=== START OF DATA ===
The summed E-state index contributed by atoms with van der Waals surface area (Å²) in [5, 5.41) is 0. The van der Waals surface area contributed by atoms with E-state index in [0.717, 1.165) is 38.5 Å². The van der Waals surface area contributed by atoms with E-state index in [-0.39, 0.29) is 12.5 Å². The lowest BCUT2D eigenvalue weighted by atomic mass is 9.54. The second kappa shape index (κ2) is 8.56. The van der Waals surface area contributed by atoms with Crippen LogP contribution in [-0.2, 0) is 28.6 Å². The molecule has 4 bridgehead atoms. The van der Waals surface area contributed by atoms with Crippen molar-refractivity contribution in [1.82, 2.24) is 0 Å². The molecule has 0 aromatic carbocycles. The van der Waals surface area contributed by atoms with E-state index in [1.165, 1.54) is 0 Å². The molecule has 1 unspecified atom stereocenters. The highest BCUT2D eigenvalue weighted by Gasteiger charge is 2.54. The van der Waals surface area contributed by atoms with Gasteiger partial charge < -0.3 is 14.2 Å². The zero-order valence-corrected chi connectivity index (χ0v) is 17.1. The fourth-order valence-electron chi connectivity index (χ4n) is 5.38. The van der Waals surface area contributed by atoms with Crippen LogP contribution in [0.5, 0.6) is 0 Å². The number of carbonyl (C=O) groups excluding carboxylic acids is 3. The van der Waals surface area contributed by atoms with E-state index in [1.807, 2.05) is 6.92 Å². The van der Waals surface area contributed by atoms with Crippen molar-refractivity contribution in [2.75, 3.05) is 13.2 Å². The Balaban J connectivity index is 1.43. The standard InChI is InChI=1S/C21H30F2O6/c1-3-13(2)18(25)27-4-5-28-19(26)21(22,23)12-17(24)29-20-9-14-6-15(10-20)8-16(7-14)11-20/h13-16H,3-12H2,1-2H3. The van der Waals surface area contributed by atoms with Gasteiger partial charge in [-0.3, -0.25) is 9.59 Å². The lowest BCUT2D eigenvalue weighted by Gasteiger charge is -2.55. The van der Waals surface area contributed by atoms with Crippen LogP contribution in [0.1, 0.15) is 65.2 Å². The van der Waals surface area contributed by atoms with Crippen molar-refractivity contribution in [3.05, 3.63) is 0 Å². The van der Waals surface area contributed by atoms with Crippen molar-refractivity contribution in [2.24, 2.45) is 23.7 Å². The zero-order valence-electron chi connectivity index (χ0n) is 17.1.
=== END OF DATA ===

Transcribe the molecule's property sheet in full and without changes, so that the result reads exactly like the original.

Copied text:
The summed E-state index contributed by atoms with van der Waals surface area (Å²) in [5, 5.41) is 0. The van der Waals surface area contributed by atoms with E-state index in [0.717, 1.165) is 38.5 Å². The van der Waals surface area contributed by atoms with E-state index in [-0.39, 0.29) is 12.5 Å². The lowest BCUT2D eigenvalue weighted by atomic mass is 9.54. The second kappa shape index (κ2) is 8.56. The van der Waals surface area contributed by atoms with Crippen LogP contribution in [-0.2, 0) is 28.6 Å². The molecule has 4 bridgehead atoms. The van der Waals surface area contributed by atoms with Crippen molar-refractivity contribution in [1.82, 2.24) is 0 Å². The molecule has 0 aromatic carbocycles. The van der Waals surface area contributed by atoms with E-state index in [1.165, 1.54) is 0 Å². The molecule has 1 unspecified atom stereocenters. The highest BCUT2D eigenvalue weighted by Gasteiger charge is 2.54. The van der Waals surface area contributed by atoms with Gasteiger partial charge < -0.3 is 14.2 Å². The zero-order valence-corrected chi connectivity index (χ0v) is 17.1. The fourth-order valence-electron chi connectivity index (χ4n) is 5.38. The van der Waals surface area contributed by atoms with Crippen LogP contribution in [0.5, 0.6) is 0 Å². The number of carbonyl (C=O) groups excluding carboxylic acids is 3. The van der Waals surface area contributed by atoms with E-state index in [1.807, 2.05) is 6.92 Å². The van der Waals surface area contributed by atoms with Crippen molar-refractivity contribution in [2.75, 3.05) is 13.2 Å². The Balaban J connectivity index is 1.43. The standard InChI is InChI=1S/C21H30F2O6/c1-3-13(2)18(25)27-4-5-28-19(26)21(22,23)12-17(24)29-20-9-14-6-15(10-20)8-16(7-14)11-20/h13-16H,3-12H2,1-2H3. The van der Waals surface area contributed by atoms with Gasteiger partial charge in [-0.3, -0.25) is 9.59 Å². The lowest BCUT2D eigenvalue weighted by Gasteiger charge is -2.55. The van der Waals surface area contributed by atoms with Crippen LogP contribution in [0.1, 0.15) is 65.2 Å². The van der Waals surface area contributed by atoms with Crippen molar-refractivity contribution in [3.05, 3.63) is 0 Å². The van der Waals surface area contributed by atoms with Crippen molar-refractivity contribution in [2.24, 2.45) is 23.7 Å². The zero-order valence-electron chi connectivity index (χ0n) is 17.1.